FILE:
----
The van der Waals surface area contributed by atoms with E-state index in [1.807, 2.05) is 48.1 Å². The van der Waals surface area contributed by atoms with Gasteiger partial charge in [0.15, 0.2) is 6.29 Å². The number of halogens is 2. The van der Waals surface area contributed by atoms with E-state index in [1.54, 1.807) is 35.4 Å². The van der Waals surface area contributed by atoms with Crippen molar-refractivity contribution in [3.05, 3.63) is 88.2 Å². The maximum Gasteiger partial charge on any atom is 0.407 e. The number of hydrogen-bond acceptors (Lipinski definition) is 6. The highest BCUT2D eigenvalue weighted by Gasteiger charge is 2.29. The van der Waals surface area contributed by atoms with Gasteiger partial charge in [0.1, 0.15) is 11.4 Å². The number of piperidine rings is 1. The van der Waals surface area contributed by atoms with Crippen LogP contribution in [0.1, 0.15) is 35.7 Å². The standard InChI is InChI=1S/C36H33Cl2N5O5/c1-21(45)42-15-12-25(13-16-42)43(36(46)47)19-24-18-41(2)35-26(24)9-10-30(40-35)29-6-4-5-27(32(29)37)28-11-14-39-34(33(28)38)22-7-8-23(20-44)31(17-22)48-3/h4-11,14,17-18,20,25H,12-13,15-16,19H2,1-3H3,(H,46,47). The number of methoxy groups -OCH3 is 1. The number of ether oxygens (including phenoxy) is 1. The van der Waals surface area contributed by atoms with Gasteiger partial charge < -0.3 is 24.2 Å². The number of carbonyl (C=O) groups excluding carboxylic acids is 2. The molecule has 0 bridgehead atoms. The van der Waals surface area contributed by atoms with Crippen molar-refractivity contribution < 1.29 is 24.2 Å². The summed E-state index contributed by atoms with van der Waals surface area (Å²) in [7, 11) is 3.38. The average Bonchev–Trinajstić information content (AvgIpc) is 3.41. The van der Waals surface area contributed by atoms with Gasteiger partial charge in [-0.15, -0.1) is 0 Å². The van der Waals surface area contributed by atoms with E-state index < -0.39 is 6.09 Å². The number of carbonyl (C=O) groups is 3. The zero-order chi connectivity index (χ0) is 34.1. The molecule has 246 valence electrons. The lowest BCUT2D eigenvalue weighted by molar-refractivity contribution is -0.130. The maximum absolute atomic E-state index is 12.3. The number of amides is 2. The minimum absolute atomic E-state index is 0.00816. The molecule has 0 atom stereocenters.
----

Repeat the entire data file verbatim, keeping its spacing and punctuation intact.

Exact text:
The van der Waals surface area contributed by atoms with E-state index in [1.807, 2.05) is 48.1 Å². The van der Waals surface area contributed by atoms with Gasteiger partial charge in [0.15, 0.2) is 6.29 Å². The number of halogens is 2. The van der Waals surface area contributed by atoms with E-state index in [1.54, 1.807) is 35.4 Å². The van der Waals surface area contributed by atoms with Crippen molar-refractivity contribution in [3.05, 3.63) is 88.2 Å². The maximum Gasteiger partial charge on any atom is 0.407 e. The number of hydrogen-bond acceptors (Lipinski definition) is 6. The highest BCUT2D eigenvalue weighted by Gasteiger charge is 2.29. The van der Waals surface area contributed by atoms with Gasteiger partial charge in [0.1, 0.15) is 11.4 Å². The number of piperidine rings is 1. The van der Waals surface area contributed by atoms with Crippen LogP contribution in [0.1, 0.15) is 35.7 Å². The standard InChI is InChI=1S/C36H33Cl2N5O5/c1-21(45)42-15-12-25(13-16-42)43(36(46)47)19-24-18-41(2)35-26(24)9-10-30(40-35)29-6-4-5-27(32(29)37)28-11-14-39-34(33(28)38)22-7-8-23(20-44)31(17-22)48-3/h4-11,14,17-18,20,25H,12-13,15-16,19H2,1-3H3,(H,46,47). The number of methoxy groups -OCH3 is 1. The number of ether oxygens (including phenoxy) is 1. The van der Waals surface area contributed by atoms with Gasteiger partial charge < -0.3 is 24.2 Å². The number of carbonyl (C=O) groups excluding carboxylic acids is 2. The molecule has 0 bridgehead atoms. The van der Waals surface area contributed by atoms with Crippen molar-refractivity contribution < 1.29 is 24.2 Å². The summed E-state index contributed by atoms with van der Waals surface area (Å²) in [7, 11) is 3.38. The average Bonchev–Trinajstić information content (AvgIpc) is 3.41. The van der Waals surface area contributed by atoms with Gasteiger partial charge in [-0.15, -0.1) is 0 Å². The van der Waals surface area contributed by atoms with E-state index < -0.39 is 6.09 Å². The number of carbonyl (C=O) groups is 3. The zero-order chi connectivity index (χ0) is 34.1. The molecule has 246 valence electrons. The lowest BCUT2D eigenvalue weighted by molar-refractivity contribution is -0.130. The maximum absolute atomic E-state index is 12.3. The number of amides is 2. The minimum absolute atomic E-state index is 0.00816. The molecule has 0 atom stereocenters.